Here’s an interesting article from the Freedom Forum website on names of newspapers published in full because it mentions the PD and Repository. It might be nice to learn more about how they got their names instead of what they are reporting.
By Gene Mater
Learned tomes have no doubt been written about American newspaper names and how they got that way. We have worked only for newspapers with standard names, such as Sun and Telegram and World and Ledger, so we find it fascinating to look at the unusual nameplates on our Web site. Today we thought that we would check out a few of those unusual-titled dailies to see whether names make a difference.
The Record Searchlight in Redding in Northern California plays up “Dangerous Liaisons” and “How you can tell if your daughter is in an abusive relationship,” while The Signal in the Santa Clarita Valley in Southern California tops Page One with “Garbage Strike Frustrates Residents” and the Daily Breeze in Torrance in Los Angeles County has a Page One piece about how the newspaper is changing. Back east, the Hartford Courant in Connecticut — did you know that one of the definitions of “courant” is “a circulating gazette of news; a newspaper”? — gives over much of Page One to the death of a former governor.
The Times-Picayune in New Orleans — to us “picayune” is something of little value but perhaps there’s a bigger meaning — leads with a problem in the district attorney’s office, while The Daily Reflector in Greenville, N.C., is pleased to report “Missing man found safe in own garage.” In Canton, Ohio, The Repository — there’s a lovely name — squares off a story with the head “Want to run for office?” and adds that “It can cost thousands, or not a penny, to get elected.” The Plain Dealer in Cleveland touts ethical questions about online organ donor use, while The Vindicator in Youngstown, Ohio, warns readers that gasoline prices are going up and The Post-Crescent in Appleton, Wis., — Crescent? — plays up the Packers beating the Broncos.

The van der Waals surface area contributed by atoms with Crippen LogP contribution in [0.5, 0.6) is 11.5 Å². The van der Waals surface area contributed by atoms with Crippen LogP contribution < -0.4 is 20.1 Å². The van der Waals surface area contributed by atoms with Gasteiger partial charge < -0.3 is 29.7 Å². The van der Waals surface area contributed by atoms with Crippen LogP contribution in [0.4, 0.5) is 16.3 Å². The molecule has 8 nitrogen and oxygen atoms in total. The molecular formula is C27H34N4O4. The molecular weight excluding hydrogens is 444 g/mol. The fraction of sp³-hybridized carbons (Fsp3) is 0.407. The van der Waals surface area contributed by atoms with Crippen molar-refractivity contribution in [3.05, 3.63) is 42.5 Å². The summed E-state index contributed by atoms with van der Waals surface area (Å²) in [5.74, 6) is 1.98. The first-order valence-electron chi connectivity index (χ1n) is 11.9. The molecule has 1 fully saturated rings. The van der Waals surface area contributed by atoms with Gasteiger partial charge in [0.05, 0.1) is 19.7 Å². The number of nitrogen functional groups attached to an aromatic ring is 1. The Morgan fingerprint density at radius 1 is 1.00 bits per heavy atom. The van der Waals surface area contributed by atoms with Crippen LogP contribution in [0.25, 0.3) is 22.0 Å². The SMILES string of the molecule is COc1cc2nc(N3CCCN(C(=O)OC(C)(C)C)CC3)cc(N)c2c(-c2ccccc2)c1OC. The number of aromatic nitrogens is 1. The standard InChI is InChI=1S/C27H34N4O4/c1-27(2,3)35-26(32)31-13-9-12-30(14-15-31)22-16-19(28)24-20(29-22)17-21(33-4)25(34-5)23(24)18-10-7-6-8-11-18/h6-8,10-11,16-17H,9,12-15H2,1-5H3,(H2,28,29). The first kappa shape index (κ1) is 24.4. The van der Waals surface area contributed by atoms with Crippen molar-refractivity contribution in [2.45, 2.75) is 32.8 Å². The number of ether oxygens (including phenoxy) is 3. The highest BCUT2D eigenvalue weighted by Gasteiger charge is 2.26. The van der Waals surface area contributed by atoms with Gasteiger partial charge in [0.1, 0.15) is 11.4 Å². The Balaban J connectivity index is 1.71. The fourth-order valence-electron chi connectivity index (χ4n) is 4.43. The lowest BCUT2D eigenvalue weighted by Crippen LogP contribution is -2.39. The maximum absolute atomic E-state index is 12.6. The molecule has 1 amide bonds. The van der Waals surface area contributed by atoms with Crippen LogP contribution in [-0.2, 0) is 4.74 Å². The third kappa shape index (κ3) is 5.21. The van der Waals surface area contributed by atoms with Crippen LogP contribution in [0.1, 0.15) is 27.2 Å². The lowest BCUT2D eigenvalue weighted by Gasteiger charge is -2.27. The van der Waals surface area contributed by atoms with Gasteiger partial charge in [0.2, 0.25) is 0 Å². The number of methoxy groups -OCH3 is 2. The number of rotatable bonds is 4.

There are many more interesting newspaper names but we’ll close with a newspaper in New Braunfels, Texas, that boasts the name Herald-Zeitung. But “zeitung” is German for newspaper so we checked. Yes, the town was founded in 1845 by Germans and the newspaper reportedly was published in German until World War II. The name didn’t change but the stories are all in English, all American, about Halloween, high school bands and an accused killer escaping from jail.
Names are interesting, but news is news whatever you are called.